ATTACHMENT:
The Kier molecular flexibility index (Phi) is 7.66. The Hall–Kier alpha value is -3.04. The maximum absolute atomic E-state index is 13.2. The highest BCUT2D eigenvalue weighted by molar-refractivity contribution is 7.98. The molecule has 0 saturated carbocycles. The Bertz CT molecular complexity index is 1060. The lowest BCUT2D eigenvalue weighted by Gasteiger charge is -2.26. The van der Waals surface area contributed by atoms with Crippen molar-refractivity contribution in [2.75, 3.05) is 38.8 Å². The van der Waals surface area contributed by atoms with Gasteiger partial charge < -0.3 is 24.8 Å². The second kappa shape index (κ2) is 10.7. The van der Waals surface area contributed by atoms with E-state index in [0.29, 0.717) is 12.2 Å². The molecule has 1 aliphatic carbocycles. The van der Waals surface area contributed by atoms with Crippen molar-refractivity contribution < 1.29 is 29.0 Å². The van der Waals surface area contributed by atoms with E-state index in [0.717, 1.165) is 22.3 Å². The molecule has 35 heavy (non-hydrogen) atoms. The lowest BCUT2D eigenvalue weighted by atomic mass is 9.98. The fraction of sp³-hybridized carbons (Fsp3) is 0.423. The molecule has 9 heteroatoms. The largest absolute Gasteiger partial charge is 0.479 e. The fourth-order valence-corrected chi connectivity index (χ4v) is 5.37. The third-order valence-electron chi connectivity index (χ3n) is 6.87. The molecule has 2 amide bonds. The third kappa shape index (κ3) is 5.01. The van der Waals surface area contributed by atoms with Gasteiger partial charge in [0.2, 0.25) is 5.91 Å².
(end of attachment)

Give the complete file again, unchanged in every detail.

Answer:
The Kier molecular flexibility index (Phi) is 7.66. The Hall–Kier alpha value is -3.04. The maximum absolute atomic E-state index is 13.2. The highest BCUT2D eigenvalue weighted by molar-refractivity contribution is 7.98. The molecule has 0 saturated carbocycles. The Bertz CT molecular complexity index is 1060. The lowest BCUT2D eigenvalue weighted by Gasteiger charge is -2.26. The van der Waals surface area contributed by atoms with Crippen molar-refractivity contribution in [2.75, 3.05) is 38.8 Å². The van der Waals surface area contributed by atoms with Gasteiger partial charge < -0.3 is 24.8 Å². The second kappa shape index (κ2) is 10.7. The van der Waals surface area contributed by atoms with E-state index in [0.29, 0.717) is 12.2 Å². The molecule has 1 aliphatic carbocycles. The van der Waals surface area contributed by atoms with Crippen molar-refractivity contribution < 1.29 is 29.0 Å². The van der Waals surface area contributed by atoms with E-state index in [0.717, 1.165) is 22.3 Å². The molecule has 35 heavy (non-hydrogen) atoms. The lowest BCUT2D eigenvalue weighted by atomic mass is 9.98. The fraction of sp³-hybridized carbons (Fsp3) is 0.423. The molecule has 9 heteroatoms. The largest absolute Gasteiger partial charge is 0.479 e. The fourth-order valence-corrected chi connectivity index (χ4v) is 5.37. The third-order valence-electron chi connectivity index (χ3n) is 6.87. The molecule has 2 amide bonds. The third kappa shape index (κ3) is 5.01. The van der Waals surface area contributed by atoms with Gasteiger partial charge in [0.2, 0.25) is 5.91 Å².